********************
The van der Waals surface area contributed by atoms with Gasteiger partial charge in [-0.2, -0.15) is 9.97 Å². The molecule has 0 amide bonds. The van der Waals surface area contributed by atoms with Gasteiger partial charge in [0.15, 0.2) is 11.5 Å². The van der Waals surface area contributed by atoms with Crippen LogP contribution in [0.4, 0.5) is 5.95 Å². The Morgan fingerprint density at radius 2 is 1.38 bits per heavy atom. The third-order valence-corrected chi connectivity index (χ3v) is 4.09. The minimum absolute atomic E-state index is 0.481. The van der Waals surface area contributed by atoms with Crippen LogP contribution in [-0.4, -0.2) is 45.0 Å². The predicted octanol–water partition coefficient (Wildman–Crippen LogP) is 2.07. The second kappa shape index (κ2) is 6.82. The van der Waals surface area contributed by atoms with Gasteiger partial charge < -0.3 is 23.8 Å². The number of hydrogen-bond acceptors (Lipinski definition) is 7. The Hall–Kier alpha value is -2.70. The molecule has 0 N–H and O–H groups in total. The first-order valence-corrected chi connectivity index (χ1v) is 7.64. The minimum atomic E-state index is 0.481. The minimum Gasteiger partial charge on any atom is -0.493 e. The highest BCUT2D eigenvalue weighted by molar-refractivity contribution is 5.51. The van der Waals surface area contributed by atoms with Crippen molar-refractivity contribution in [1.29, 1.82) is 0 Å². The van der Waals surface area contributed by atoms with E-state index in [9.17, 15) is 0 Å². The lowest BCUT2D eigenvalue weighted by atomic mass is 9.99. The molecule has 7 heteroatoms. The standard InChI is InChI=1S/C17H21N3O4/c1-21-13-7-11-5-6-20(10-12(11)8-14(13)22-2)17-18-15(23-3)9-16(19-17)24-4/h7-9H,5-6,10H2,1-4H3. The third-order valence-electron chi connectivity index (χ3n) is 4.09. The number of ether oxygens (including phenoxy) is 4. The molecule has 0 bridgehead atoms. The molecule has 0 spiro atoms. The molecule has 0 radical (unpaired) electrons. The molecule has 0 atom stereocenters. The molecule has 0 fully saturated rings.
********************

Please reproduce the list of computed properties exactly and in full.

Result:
The van der Waals surface area contributed by atoms with Gasteiger partial charge in [-0.2, -0.15) is 9.97 Å². The molecule has 0 amide bonds. The van der Waals surface area contributed by atoms with Gasteiger partial charge in [0.15, 0.2) is 11.5 Å². The van der Waals surface area contributed by atoms with Crippen LogP contribution in [0.4, 0.5) is 5.95 Å². The Morgan fingerprint density at radius 2 is 1.38 bits per heavy atom. The third-order valence-corrected chi connectivity index (χ3v) is 4.09. The minimum absolute atomic E-state index is 0.481. The van der Waals surface area contributed by atoms with Crippen LogP contribution in [-0.4, -0.2) is 45.0 Å². The predicted octanol–water partition coefficient (Wildman–Crippen LogP) is 2.07. The second kappa shape index (κ2) is 6.82. The van der Waals surface area contributed by atoms with Gasteiger partial charge < -0.3 is 23.8 Å². The number of hydrogen-bond acceptors (Lipinski definition) is 7. The Hall–Kier alpha value is -2.70. The molecule has 0 N–H and O–H groups in total. The first-order valence-corrected chi connectivity index (χ1v) is 7.64. The minimum atomic E-state index is 0.481. The minimum Gasteiger partial charge on any atom is -0.493 e. The highest BCUT2D eigenvalue weighted by molar-refractivity contribution is 5.51. The van der Waals surface area contributed by atoms with Crippen molar-refractivity contribution in [1.29, 1.82) is 0 Å². The van der Waals surface area contributed by atoms with E-state index in [9.17, 15) is 0 Å². The lowest BCUT2D eigenvalue weighted by atomic mass is 9.99. The molecule has 7 heteroatoms. The standard InChI is InChI=1S/C17H21N3O4/c1-21-13-7-11-5-6-20(10-12(11)8-14(13)22-2)17-18-15(23-3)9-16(19-17)24-4/h7-9H,5-6,10H2,1-4H3. The third-order valence-electron chi connectivity index (χ3n) is 4.09. The number of ether oxygens (including phenoxy) is 4. The molecule has 0 bridgehead atoms. The molecule has 0 spiro atoms. The molecule has 0 radical (unpaired) electrons. The molecule has 0 atom stereocenters. The molecule has 0 fully saturated rings.